Saturday, July 31, 2010

Weekend Wrap-Up

Steve Forbes cuts to the heart of the statism of Obama and the Pelosicrats
I have done it myself, but I don't think calling people fascists helps the cause of freedom.  Steve Forbes gives us a model of how to argue against the liberty grab that is going on:
One hesitates to bring up the economics of Benito Mussolini and his ilk because fascism means ugly nationalism and racism, as well as mass murder and aggressive war. So let's label the economic part of that ideology as neosocialist, corporatist, statist or--to be sophisticated and use a French word--dirigiste.
Under the corporatist state, private companies exist but take their direction from government. Competition is seen as wasteful and destructive and therefore must be "managed." There is a basic hostility toward small businesses precisely because there are so many of them, making them harder to regulate and more apt to do things without government permission.

Statism certainly creates a facade of stability...
Next Up T.R. Fehrenbach explains how business is undermined by greedy politicians:
The majority of Americans work and therefore eat and pay taxes because they are involved in some sort of surplus-producing private business, from industry to sales to finance to science and agriculture. Enterprises such as charities, education, and government — non-profits in general — are utterly dependent on profit-making business for funding. You'd think people would grasp this when things get rough.
We are dependent on business, not government, to create wealth
There are many reasons for this. Business is always being undermined by the demons inherent in democracy: greedy politicians and populist programs that gut it. By and large, educators and clergy, who create no wealth, put other callings first.
Bright people are urged not to go into business and make money but to serve their fellow man. The problem is, nobody can serve anybody without the wherewithal. Many people who live off donations and taxes affect to despise the source, much in the manner that clean-handed lords despised their grubbing serfs.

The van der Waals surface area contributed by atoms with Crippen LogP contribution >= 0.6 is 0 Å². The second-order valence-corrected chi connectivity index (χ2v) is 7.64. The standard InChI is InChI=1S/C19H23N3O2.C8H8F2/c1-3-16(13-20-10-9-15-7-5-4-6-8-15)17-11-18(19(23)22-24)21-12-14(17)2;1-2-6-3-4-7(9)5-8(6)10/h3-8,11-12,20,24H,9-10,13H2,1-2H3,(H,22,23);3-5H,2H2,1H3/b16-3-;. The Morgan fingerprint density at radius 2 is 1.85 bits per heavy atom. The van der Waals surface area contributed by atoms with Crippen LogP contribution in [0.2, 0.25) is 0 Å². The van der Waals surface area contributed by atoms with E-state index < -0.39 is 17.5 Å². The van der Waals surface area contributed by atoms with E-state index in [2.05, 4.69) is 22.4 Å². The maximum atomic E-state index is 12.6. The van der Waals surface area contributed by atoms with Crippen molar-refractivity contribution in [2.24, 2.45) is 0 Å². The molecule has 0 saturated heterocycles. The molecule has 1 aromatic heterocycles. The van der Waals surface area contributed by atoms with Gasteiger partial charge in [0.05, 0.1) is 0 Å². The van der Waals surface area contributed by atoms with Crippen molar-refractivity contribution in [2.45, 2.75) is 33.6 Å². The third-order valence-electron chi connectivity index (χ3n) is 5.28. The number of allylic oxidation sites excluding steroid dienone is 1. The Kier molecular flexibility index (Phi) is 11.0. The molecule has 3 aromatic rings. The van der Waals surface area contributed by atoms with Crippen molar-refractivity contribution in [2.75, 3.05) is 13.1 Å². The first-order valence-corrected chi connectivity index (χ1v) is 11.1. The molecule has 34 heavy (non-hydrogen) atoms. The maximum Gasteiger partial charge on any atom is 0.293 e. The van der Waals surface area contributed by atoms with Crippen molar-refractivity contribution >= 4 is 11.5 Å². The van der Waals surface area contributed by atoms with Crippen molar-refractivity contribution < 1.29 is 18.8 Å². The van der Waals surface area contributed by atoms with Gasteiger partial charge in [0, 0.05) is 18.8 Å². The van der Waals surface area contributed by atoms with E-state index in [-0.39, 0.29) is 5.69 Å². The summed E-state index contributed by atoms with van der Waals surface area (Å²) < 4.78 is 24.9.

Required Reading:  George Will's Cato Institute Speech
It is too brilliant to excerpt here.  Go read the whole thing

Peter Ferrara offers a quick economic history of the 20th Century.  
He explains how supply-side, pro-growth policies worked not Just for Reagan, but for Kennedy and Harding as well.  Read it, understand it, bookmark it.  This is essential information for those of us who routinely argue with delusional liberals who claim Reagan wrecked the economy.

Friday, July 30, 2010

Unintended Consequences

Government "solutions" create more problems, which require more solutions, which create more problems...

Economist Walter E. Williams explains the Law of Unintended Consequences, using the Federal Government as an example.  His article, Making Americans Sick, is a must read for free-market conservatives.
Health and Human Services Secretary Kathleen Sebelius promised, "The U.S. government plans to increase funding to battle obesity and views healthcare reform as an opportunity to encourage better eating habits."

Dr Williams goes on to show how US government sugar subsidies combined with tariffs on foreign sugar has distorted the market and driven up the price of that commodity.  This caused manufacturers to replace sugar with the cheaper high fructose corn syrup in domestically produced food.